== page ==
The 400th anniversary of the founding of Gloucester is just three years away. Salem will turn 400 in 2026.
Both cities grew through their ties to the ocean, Gloucester as America’s Oldest Seaport, and Salem as a key player in the Old China Trade. They were instrumental not only in the survival and success of the Massachusetts colony but in the young nation as a whole.
Now, nearly four centuries after their founding, the two cities and their sister communities across the region have the opportunity to once again chart a course for the future. A new “blue economy” is beginning to emerge where technology meets the shoreline, and the region is well positioned to take advantage.
Katherine Kahl, professor of sustainable fisheries and coastal resilience at UMass and director of the school’s Gloucester Marine Station, describes the blue economy as “sustainable use of ocean resources for economic growth, improved livelihoods and jobs and ocean ecosystem health.”
Kahl admits that’s a mouthful. It’s easier to think of the blue economy in terms of its related industries: fishing and aquaculture, marine construction, tourism and recreation, marine robotics and coastal resilience.
Of course, many of those sectors have been around for years. But it’s only recently that they’ve been considered as part of something bigger.
“This is a pioneering opportunity to take a different look,” Kahl told the 150 business leaders at a North Shore Chamber of Commerce breakfast Wednesday.
There is already innovation happening across the region, she noted. Marblehead’s SeaTrac, for example, designs and develops remotely controlled boats that gather ocean data for the defense, energy and environmental sectors.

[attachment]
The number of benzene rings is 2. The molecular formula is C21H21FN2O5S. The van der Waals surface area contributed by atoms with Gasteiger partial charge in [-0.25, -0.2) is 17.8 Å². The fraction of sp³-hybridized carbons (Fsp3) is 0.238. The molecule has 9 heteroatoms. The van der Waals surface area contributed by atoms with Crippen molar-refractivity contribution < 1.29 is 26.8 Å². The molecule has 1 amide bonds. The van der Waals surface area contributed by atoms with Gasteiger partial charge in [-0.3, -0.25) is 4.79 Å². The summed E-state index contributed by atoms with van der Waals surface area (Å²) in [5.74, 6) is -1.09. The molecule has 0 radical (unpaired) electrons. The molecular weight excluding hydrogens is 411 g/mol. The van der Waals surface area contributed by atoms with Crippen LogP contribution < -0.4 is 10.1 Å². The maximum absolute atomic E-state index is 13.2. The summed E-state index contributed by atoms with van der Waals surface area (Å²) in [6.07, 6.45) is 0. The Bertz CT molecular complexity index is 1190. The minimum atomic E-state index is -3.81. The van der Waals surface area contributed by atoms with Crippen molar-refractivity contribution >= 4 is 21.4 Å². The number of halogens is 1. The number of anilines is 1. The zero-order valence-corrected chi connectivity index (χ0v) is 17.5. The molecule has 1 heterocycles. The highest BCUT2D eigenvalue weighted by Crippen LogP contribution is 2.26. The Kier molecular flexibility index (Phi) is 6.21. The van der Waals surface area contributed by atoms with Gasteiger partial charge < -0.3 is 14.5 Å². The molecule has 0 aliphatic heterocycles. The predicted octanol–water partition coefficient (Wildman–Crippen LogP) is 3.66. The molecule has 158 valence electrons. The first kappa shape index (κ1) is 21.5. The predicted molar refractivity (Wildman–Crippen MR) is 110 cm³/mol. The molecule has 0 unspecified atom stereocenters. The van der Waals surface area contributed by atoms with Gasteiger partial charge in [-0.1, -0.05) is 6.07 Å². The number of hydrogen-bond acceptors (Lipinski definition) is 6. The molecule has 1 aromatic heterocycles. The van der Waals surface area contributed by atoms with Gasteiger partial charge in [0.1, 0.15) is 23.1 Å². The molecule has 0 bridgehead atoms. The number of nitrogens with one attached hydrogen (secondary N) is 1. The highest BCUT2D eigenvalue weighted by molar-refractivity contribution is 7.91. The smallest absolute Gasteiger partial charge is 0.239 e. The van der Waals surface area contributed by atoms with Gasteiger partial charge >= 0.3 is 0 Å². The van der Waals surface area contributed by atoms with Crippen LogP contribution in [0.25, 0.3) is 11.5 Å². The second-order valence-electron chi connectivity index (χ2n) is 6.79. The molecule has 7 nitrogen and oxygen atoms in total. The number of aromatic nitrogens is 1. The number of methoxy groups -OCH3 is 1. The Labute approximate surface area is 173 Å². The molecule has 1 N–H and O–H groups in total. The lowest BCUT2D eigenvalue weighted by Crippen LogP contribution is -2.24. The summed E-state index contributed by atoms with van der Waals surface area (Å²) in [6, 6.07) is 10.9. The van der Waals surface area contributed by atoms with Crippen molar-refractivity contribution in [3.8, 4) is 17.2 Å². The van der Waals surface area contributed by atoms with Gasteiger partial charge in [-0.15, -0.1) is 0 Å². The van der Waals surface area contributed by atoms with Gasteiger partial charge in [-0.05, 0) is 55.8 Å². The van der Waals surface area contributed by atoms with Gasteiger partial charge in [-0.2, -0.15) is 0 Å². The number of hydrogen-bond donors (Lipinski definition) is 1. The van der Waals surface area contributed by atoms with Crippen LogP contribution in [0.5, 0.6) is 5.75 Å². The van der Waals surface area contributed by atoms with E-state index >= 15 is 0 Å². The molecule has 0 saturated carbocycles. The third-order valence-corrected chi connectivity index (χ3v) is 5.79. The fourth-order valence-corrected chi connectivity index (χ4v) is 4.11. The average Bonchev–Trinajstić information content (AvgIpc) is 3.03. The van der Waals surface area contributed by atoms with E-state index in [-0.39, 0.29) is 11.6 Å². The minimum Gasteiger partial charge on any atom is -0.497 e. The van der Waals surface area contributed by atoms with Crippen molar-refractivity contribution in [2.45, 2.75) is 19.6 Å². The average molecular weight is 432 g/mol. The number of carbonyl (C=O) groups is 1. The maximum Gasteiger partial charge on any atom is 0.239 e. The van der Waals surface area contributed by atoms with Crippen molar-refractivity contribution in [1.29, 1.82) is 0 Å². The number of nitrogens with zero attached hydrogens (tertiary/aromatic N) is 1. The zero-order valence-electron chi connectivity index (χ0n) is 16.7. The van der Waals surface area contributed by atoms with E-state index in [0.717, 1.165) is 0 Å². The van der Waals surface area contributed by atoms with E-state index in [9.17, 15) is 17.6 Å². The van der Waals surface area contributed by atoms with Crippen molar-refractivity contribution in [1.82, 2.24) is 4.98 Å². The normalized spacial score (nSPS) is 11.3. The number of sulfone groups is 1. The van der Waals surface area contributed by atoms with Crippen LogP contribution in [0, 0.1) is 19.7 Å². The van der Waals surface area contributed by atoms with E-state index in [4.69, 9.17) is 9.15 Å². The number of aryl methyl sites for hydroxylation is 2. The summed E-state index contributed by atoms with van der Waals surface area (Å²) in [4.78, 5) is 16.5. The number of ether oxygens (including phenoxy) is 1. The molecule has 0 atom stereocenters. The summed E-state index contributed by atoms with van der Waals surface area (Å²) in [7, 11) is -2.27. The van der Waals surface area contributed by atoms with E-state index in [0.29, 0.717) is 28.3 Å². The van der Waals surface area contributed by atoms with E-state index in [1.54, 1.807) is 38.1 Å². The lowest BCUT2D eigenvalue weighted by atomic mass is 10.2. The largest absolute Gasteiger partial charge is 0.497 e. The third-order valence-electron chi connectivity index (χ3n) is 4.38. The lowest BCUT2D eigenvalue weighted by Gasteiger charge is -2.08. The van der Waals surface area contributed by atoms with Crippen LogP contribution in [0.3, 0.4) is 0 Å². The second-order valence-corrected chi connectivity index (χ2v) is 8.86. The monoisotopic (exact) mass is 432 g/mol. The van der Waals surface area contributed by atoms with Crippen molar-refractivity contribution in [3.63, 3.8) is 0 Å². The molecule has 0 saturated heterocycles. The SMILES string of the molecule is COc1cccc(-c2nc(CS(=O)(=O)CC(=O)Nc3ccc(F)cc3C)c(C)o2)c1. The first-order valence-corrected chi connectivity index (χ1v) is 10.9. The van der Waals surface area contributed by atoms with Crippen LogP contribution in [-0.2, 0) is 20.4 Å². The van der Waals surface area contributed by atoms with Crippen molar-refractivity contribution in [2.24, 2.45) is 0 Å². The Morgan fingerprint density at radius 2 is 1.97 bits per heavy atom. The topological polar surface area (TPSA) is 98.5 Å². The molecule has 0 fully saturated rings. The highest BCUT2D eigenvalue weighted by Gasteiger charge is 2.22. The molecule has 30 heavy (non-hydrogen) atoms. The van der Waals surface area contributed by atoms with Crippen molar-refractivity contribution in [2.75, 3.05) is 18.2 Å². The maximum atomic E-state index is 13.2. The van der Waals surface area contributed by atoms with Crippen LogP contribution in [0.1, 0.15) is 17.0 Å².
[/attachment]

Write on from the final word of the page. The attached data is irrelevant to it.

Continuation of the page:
Salem State University’s Cat Cove Laboratory is using new aquaculture technology to raise mussels seven miles off Cape Ann. And for years, Neptune’s Harvest, also based in Gloucester, has turned gurry -- fish guts, basically -- into organic fertilizer.
For the blue economy to truly take off, all of these disparate entities need to work together -- or at the very least, share information. That’s the goal behind the North Shore Blue Economy Initiative, a 10-year project aimed at bringing businesses, educational institutions and government together around the issue. The initiative is in its first year and has already proven successful in bringing together the region’s stakeholders.
The next step is to gather data. What is the overall economic impact of the region’s marine-related sectors? Which are healthiest? Where is there opportunity for growth? A report on the region’s blue economy, compiled by UMass-Dartmouth’s Public Policy Center, is due next month.
After that? Job training, says Jim Brett. For maritime-related innovation to take hold, the president and CEO of the New England Council told the Cape Ann Chamber at a separate event Thursday, there needs to be trained workers “in the talent pipeline.”
We agree. That’s what makes the state’s continued investment in the Gloucester Marine Genomics Institute a wise move. The institute combines cutting edge research with an educational element that prepares young graduates for the jobs of the future through the Gloucester Biotechnology Academy. Late last month, the state approved a “skills capital” grant of nearly $1 million to help build a bioengineering and training lab. Three local companies -- New England Biolabs, BioMed Realty and the Payette design firm — have already agreed to kick in a 33% match.
The project -- combining the efforts of government, business and academia -- is the perfect example of the cooperation needed to turn an already productive, if scattered, blue economy into a powerful engine for the region and the state.
As state Sen. Bruce Tarr told business leaders Wednesday, the idea has “unlimited potential.”
“If we can map out that blueprint,” he said, “we can make strategic investments at the private level and the public level that are going to make an incredible difference and open up a vast frontier.”